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The next fashion trend is clothes that don’t exist https://michaelkorsoutlet--2013.com/the-next-fashion-trend-is-clothes-that-dont-exist/ https://michaelkorsoutlet--2013.com/the-next-fashion-trend-is-clothes-that-dont-exist/#respond Thu, 07 Oct 2021 09:23:00 +0000 https://michaelkorsoutlet--2013.com/the-next-fashion-trend-is-clothes-that-dont-exist/ An employee holds a mobile device with the bonprix app during a press conference in the new Bonprix Pilot store in downtown Hamburg, Germany. Photo: AFP A new pilot Bonprix store in downtown Hamburg, Germany Under the motto “fashion connect”, Bonprix, a company of the Otto group, wishes to combine the advantages of fixed-line retail […]]]>

An employee holds a mobile device with the bonprix app during a press conference in the new Bonprix Pilot store in downtown Hamburg, Germany. Photo: AFP

A new Bonprix pilot store in downtown Hamburg, Germany Under the motto

A new pilot Bonprix store in downtown Hamburg, Germany Under the motto “fashion connect”, Bonprix, a company of the Otto group, wishes to combine the advantages of fixed-line retail with the possibilities of online shopping. Photo: AFP

The online metaverse is coming and if we’re going to be spending more time in virtual worlds, there’s a crucial question: what are you going to wear?

“When I first started talking about it, my friends were like, ‘What are you talking about?’” Said Daniella Loftus, 27.

“But my 14 year old cousins ​​got it right away.”

For many, the idea of ​​buying clothes that don’t exist is a conceptual leap too far.

But emerging digital fashion stores are tapping into a growing market – not real clothes, but digitally generated outfits that simply store photoshop on a customer’s photos or videos for posting on Instagram and elsewhere.

Soon, they’ll likely become a way to dress up your avatar when interacting in online games and hangouts, potentially all while lying in sweatpants in your own home.

British influencer Loftus sees so much potential that in September she gave up her job at a fashion consulting firm to devote herself full-time to her website, This Outfit Does Not Exist.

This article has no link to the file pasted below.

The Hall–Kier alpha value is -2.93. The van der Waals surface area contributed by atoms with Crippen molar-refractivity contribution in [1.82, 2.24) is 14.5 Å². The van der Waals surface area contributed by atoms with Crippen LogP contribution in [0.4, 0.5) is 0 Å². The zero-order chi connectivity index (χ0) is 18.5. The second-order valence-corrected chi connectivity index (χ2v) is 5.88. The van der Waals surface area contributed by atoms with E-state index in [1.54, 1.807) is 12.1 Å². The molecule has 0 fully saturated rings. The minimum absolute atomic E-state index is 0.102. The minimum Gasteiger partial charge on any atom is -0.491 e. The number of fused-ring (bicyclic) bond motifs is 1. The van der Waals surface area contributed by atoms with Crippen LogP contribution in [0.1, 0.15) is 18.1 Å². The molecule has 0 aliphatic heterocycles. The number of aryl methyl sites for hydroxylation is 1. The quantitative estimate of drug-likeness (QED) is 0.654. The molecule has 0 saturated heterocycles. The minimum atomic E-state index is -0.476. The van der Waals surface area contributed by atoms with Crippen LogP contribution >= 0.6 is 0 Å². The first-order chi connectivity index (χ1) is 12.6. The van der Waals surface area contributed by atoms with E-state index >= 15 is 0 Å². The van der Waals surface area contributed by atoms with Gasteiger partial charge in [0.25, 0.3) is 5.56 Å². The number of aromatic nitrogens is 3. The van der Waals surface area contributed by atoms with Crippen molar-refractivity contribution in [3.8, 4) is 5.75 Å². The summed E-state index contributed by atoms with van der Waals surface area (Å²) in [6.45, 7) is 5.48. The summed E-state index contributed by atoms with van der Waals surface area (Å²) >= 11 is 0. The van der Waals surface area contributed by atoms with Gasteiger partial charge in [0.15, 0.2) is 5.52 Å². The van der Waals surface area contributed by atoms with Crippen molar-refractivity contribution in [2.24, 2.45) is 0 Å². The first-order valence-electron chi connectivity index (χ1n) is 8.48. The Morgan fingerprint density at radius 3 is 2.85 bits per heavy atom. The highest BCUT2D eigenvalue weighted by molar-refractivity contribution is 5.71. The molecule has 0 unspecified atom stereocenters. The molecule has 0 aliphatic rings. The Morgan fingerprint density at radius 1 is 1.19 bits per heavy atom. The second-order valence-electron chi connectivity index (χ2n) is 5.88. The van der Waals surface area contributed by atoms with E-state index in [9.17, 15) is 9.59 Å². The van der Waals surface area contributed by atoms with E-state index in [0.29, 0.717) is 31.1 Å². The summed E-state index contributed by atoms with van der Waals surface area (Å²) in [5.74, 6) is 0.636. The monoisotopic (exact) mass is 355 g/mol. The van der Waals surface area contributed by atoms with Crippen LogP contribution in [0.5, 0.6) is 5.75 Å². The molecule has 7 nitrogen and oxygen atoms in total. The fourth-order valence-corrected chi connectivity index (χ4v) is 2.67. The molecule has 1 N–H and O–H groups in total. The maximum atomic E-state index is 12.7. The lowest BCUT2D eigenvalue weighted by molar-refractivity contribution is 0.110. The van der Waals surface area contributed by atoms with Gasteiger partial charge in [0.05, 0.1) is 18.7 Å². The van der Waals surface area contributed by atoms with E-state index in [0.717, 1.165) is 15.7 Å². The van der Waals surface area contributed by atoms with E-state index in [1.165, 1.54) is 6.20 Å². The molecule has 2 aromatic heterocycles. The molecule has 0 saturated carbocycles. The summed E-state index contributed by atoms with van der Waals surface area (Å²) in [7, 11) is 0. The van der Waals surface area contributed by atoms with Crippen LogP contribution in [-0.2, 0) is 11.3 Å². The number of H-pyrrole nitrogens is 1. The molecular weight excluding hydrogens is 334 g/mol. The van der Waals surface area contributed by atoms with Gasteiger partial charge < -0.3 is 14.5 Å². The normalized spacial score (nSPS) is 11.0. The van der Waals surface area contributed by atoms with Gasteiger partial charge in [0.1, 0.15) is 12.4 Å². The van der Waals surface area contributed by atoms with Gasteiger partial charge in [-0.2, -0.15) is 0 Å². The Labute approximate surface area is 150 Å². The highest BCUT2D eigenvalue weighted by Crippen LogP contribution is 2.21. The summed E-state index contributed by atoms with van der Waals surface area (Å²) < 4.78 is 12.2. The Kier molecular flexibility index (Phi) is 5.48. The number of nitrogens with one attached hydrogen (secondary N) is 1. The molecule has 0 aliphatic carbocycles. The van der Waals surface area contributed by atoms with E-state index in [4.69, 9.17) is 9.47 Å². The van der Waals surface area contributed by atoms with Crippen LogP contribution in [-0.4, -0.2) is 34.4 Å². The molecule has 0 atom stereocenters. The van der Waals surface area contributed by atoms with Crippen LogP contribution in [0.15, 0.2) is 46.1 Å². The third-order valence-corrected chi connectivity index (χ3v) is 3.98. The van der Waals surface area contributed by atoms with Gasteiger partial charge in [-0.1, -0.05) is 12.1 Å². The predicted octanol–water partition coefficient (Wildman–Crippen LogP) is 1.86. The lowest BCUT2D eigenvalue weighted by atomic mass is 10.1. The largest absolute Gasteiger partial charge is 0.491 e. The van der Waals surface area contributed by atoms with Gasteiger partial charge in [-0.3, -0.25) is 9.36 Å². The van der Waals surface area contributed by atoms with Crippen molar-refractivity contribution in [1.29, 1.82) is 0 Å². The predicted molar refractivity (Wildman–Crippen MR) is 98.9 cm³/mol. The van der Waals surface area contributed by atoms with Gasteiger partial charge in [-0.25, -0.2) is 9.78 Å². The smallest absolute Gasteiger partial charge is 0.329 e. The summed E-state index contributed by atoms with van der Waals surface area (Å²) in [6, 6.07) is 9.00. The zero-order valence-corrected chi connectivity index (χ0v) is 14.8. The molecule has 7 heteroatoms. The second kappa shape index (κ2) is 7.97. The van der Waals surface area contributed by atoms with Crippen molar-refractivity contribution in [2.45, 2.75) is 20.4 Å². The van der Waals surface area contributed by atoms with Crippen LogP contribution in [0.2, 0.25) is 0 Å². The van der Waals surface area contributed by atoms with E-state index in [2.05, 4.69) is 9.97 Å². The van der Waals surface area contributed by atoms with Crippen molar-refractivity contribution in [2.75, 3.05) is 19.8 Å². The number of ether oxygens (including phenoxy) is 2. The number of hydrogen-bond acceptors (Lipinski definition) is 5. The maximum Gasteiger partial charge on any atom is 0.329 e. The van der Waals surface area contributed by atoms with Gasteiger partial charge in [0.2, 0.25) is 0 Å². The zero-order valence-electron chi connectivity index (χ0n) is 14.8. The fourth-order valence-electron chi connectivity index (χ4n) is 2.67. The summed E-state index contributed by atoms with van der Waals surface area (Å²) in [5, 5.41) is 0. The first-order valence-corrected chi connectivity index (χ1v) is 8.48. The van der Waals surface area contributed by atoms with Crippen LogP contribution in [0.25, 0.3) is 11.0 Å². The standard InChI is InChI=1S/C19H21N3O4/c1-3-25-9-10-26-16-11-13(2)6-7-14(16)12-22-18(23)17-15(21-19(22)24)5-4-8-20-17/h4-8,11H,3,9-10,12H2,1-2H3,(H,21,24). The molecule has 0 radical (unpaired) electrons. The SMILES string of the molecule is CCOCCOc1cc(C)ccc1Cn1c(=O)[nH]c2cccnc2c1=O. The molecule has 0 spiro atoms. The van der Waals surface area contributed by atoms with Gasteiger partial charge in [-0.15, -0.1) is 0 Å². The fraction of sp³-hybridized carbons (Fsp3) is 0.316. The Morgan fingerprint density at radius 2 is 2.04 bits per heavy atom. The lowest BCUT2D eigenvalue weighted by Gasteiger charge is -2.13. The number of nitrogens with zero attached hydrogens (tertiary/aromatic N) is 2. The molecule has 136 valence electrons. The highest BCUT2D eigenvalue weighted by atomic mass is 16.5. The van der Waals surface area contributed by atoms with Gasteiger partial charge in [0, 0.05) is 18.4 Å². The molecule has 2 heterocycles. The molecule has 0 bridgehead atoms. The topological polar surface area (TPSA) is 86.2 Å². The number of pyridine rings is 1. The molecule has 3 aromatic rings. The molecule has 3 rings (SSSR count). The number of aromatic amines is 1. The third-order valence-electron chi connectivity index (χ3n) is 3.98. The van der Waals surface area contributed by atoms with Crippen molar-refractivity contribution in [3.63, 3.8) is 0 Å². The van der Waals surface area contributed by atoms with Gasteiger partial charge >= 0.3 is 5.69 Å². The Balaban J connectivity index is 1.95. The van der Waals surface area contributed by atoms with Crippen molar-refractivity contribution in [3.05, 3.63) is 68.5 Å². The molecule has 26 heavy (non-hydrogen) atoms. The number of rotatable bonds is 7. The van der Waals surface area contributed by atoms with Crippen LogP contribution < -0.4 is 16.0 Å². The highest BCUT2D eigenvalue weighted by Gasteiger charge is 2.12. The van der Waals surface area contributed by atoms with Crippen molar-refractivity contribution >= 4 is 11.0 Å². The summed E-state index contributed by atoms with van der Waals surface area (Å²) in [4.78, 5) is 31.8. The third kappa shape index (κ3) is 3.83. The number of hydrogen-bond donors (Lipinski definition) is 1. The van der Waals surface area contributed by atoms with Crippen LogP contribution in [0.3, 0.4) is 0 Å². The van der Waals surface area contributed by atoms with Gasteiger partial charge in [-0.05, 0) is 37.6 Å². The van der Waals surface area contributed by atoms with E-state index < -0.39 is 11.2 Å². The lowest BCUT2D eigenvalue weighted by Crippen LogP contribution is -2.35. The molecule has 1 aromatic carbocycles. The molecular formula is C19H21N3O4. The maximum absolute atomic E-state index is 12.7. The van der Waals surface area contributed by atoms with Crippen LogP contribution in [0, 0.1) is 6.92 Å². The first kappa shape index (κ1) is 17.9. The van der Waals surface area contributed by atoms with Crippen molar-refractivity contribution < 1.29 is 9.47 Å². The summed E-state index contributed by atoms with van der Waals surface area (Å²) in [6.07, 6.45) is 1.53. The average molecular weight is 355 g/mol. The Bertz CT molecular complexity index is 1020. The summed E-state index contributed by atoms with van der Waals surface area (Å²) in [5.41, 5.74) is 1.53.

Her Instagram shows the potential of virtual clothing that doesn’t need to obey the laws of physics – from a glistening silver liquid pants suit with tentacles to a flickering pink creation with lasers firing from her bustier.

“The digital is overtaking the physical. The kids are asking, ‘What skin did you have in that game yesterday?’” Said Loftus.

Eye-catching

Isabelle Boemeke, Brazilian model and influencer, is already a passionate buyer of digital outfits.

Online, she’s known as Isodope and fuses high fashion with a serious commitment to clean energy and environmental activism.

Her otherworldly style matches her message perfectly.

“I wanted to do something very eye-catching and daring. If my videos showed me wearing a t-shirt and jeans, they wouldn’t have the same appeal,” Boemeke told AFP.

“Models today have the freedom to share more about their personal lives and their personalities. I’m a big nerd and I like to express myself in different ways through fashion or makeup.”

It’s demand, so supply is coming quickly.

The outfits on digital fashion store DressX range from hats for $ 25 to weird jellyfish-like dresses for hundreds of dollars.

“Every brand in the future will be on board digital fashion,” said DressX co-founder Daria Shapovalova.

Her own research indicates that 15% of customers do this for Instagram posts, and nearly a quarter found it satisfied their need for a new garment.

“You don’t necessarily need a physique to feel the thrill of wearing an extraordinary piece of clothing,” said Michaela Larosse, of The Manufacturer, who sold the very first digital-only dress in May 2019 for $ 9,500.

“We will all have a digital self, we will have an avatar, and you can communicate something about yourself, who you are, what interests you, through iteration of your avatar.”

Reduce waste

Environmental concerns are also at the heart of their appeal.

The mainstream fashion industry is one of the biggest pollutants and waste generators on the planet – a point raised by Extinction Rebellion protesters who stormed the Louis Vuitton catwalk in Paris on Tuesday.

“I know a lot of women who buy an outfit, wear it once for a single photo and never again,” Boemeke said.

“They could reduce consumption and waste by using digital fashion for some of these messages.”

The pandemic has been an obvious accelerator for these companies.

“People were stuck at home doing nothing. They had nowhere to wear these nice clothes,” Loftus said.

It’s clear that digital fashion isn’t for everyone just yet – and maybe never will be.

“I’m not sure if a lot of people who do this stuff online really want to meet people in person. I think a lot of their needs and wants can be met online,” Loftus said.

It can also prove to be a great leveler – a way for antisocial people to (almost literally) shed their skin and adopt another.

“You might be an accountant with a wife, kids, and you’re happy to be pretty mundane in real life, but the way you want to express yourself in these virtual worlds is totally different,” she said. .